Classic British children’s ghost story The Amazing Mr. Blunden (1972) gets a long-overdue upgrade to Blu-ray, courtesy of Second Sight Films. RICHARD PHILLIPS-JONES takes a look.

THE FILM: David Saunderson reviewed The Amazing Mr. Blunden for Spooky Isles back in 2013, reflecting that it “shows how proper ghost stories should be done”. (You can read the full review here)

I concur with that assertion. For those of a certain age (this writer included), The Amazing Mr. Blunden was as much a part of Christmas and holiday television schedules as other British evergreens like Digby: The Biggest Dog In The World (1973) and Alice’s Adventures In Wonderland (1972), alongside an earlier film from director Lionel Jeffries, The Railway Children (1970).

Its standing as one of the best children’s films of its period is without doubt, but it’s perhaps less celebrated as an important British horror film. I recall seeing it described in one television listings magazine many years ago as “like a Hammer horror tale for kids” – that may have been meant as a compliment, or a quick descriptive shorthand, but it is far from accurate.

Lynne Frederick, Rosalyn Landor, Garry Allen and Marc Granger in The Amazing Mr. Blunden (1972)

It does share a certain look and feel with other period horrors of the time, but stylistically has more in common with a very British brand of costume drama prevalent at the time – it’s not a big jump from the kind of Dickensian adaptations that both the BBC and ITV were producing then, with a variety of grotesques portrayed by top-notch supporting players.

Offsetting this, the young leads are left to carry much of the drama, and do so admirably. So many child parts have been blighted over the years by irritating brats with stage-school affectations, but Lionel Jeffries seems to have had a knack for getting naturalistic performances from his younger players.

For all that, there is a genuine eeriness which permeates the film. It’s never jump-out scary, but has just enough spookiness to make the very-young get a non-threatening chill up the spine.

It’s also striking how the fiery climax of the film just wouldn’t work as well today – the practical effects employed with burning jets of gas may not pass muster in today’s safety-conscious climate, but it’s difficult to imagine CGI effects having anywhere near as much of an audience impact.

Diana Dors and Deddie Davies in The Amazing Mr. Blunden (1972)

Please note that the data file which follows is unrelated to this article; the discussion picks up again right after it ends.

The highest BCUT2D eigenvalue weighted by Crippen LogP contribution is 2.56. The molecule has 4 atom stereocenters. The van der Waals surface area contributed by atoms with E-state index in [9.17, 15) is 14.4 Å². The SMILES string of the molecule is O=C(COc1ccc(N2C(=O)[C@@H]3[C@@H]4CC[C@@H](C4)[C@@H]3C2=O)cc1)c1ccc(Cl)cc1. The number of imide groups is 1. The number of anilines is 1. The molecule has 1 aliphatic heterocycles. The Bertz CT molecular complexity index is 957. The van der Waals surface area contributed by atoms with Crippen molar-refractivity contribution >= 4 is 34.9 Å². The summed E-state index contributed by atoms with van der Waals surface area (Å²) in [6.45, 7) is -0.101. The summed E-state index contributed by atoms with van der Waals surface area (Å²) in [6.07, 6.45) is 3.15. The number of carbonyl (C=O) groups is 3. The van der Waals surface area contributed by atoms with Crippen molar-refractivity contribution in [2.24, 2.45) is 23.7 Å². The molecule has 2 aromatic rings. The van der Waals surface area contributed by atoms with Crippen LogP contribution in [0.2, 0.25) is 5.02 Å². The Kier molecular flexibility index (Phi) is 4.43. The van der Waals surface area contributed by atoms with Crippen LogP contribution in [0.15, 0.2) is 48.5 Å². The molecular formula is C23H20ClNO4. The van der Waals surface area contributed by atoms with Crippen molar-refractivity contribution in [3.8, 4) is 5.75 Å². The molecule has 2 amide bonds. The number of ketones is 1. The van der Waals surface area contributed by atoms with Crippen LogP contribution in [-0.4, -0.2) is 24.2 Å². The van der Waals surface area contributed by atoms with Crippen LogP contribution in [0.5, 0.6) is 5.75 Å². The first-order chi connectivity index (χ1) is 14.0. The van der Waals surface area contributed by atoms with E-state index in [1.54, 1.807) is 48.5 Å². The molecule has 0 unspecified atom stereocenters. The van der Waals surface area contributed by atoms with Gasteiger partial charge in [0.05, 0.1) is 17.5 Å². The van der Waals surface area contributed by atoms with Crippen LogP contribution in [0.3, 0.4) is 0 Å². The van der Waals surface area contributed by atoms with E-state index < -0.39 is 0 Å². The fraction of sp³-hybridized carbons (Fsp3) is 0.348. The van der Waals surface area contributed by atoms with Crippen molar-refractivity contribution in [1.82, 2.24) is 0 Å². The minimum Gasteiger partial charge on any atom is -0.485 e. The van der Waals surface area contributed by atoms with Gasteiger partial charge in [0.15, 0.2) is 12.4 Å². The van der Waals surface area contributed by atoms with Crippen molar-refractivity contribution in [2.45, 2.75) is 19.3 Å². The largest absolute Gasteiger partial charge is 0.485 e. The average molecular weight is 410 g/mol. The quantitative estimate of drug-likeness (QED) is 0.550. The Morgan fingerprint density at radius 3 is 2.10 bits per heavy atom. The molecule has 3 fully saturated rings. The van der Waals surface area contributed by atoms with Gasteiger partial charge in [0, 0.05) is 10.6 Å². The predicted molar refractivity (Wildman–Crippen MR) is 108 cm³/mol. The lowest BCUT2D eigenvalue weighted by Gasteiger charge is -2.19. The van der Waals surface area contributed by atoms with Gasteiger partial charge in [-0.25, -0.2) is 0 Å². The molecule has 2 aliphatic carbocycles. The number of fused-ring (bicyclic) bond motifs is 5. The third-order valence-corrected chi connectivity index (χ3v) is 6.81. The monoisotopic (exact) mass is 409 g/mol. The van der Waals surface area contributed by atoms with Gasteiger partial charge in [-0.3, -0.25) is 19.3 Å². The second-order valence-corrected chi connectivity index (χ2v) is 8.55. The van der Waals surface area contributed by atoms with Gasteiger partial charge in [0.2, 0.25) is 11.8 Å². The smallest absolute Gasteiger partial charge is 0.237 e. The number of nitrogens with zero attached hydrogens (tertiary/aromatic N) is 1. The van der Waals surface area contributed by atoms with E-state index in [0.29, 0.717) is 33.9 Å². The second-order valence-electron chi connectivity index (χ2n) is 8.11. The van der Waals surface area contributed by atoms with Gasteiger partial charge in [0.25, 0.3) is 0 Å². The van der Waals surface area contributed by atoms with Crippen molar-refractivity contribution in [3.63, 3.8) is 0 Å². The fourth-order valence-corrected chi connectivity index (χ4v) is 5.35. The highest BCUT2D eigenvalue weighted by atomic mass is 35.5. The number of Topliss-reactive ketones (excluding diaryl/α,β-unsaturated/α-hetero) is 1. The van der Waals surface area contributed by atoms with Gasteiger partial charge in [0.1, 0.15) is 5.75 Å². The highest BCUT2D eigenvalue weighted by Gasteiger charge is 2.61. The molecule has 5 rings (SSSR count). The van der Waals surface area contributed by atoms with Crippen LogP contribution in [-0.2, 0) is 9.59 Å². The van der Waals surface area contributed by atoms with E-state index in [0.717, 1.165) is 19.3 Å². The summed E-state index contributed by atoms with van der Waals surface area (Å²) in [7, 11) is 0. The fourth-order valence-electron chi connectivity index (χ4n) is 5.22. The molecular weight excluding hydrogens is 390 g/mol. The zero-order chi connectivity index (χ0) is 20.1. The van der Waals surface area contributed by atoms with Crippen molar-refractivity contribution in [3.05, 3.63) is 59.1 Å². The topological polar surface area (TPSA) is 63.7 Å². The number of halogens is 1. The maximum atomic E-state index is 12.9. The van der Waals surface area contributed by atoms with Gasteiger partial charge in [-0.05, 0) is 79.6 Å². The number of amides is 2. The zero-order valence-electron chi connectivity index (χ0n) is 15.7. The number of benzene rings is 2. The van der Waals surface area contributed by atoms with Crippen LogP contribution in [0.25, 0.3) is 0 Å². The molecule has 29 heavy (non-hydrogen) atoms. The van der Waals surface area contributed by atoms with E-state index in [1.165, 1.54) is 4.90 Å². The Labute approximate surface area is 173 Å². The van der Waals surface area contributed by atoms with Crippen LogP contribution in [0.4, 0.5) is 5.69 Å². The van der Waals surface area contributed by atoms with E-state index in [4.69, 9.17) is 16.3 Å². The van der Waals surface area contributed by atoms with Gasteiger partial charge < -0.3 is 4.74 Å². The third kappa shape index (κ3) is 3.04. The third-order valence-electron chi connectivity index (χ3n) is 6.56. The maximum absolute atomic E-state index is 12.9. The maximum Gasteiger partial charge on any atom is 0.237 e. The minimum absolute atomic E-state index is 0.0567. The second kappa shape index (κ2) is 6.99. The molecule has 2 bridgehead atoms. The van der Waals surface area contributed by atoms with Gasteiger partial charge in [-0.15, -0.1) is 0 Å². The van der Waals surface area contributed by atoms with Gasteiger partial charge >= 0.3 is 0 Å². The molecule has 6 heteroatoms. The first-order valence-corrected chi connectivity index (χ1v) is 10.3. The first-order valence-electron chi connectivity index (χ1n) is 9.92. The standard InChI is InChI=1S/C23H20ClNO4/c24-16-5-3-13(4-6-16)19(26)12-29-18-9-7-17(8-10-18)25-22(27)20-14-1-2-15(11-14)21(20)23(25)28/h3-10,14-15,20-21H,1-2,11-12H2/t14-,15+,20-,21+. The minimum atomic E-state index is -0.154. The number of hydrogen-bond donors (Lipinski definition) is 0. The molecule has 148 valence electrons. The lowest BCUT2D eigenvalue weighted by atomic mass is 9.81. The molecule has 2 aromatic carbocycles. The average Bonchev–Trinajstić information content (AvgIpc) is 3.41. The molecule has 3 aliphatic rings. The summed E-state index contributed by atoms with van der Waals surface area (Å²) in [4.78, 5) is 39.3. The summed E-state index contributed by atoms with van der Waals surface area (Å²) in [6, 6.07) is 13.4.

EXTRAS: Audio commentary with actors Madeline Smith, Rosalyn Landor and Stuart Lock, all of whom appear to be having a great time sharing their memories (moderated by Kim Newman).

Interviews with Madeline Smith and Rosalyn Landor – in their individual featurettes, both recall the production of the film, and reflect fondly on their experiences working with Lionel Jeffries.

Interview with Mark Gatiss – his reminiscences of seeing the film as a child will have many a viewer of a similar age nodding in agreement.

Q&A at the BFI from 2014 with Smith, Landor and Lock

WHAT’S MISSING FROM THE PREVIOUS RELEASE?: The Anchor Bay DVD release featured a photo gallery, plus an archive interview with Lionel Jeffries from 1980 for the BBC Parkinson show. Whilst not directly tied to the film, it was an interesting chat with the real character who made it. It’s worth holding on to for that if nothing else.

HOW DOES IT LOOK?: Even allowing for the constraints of the DVD format, the film transfer on the earlier release always left a lot to be desired – murky, fuzzy and with the image ever-so-slightly stretched. There was also a considerable amount of print damage on display. The Amazing Mr. Blunden always deserved better.

BEFORE: Opening scene as seen on the earlier DVD release of The Amazing Mr. Blunden (1972) (click image to expand)
AFTER: Opening scene as seen on Second Sight’s restored Blu-ray release of The Amazing Mr. Blunden (1972) (click image to expand)

Thankfully, the Second Sight release blows it out of the water. The brand new scan and restoration addresses these anomalies, and deftly walks a fine line between cleaning up the source material but retaining the natural quirks commensurate with its age and format. A nice level of film grain is retained, whilst allowing the muted colour scheme (plenty of browns, greys and greens) and sterling work by cinematographer Gerry Fisher and art director Wilfred Shingleton to shine.

ANY NEGATIVES?: None that I can see.

SHOULD I GET THIS?: Indeed. Is there a better Christmas present for a Brit-horror fan to give themselves than a classic ghost story they can actually sit down and enjoy with the kids? If there are no kids to enjoy it with, you’ll soon return to childhood yourself once you settle down and watch The Amazing Mr. Blunden, but it’s also impressive at this distance how much the film has to say to an adult audience about the way in which children can be so easily mistreated.

The Second Sight Films release of The Amazing Mr. Blunden gets a solid thumbs-up from here – A masterclass in spooky storytelling for the young and the young-at-heart, it has never looked better.

Cast photo: Garry Miller, Lynne Frederick, Laurence Naismith, Rosalyn Landor and Marc Granger on the set of The Amazing Mr. Blunden (1972)


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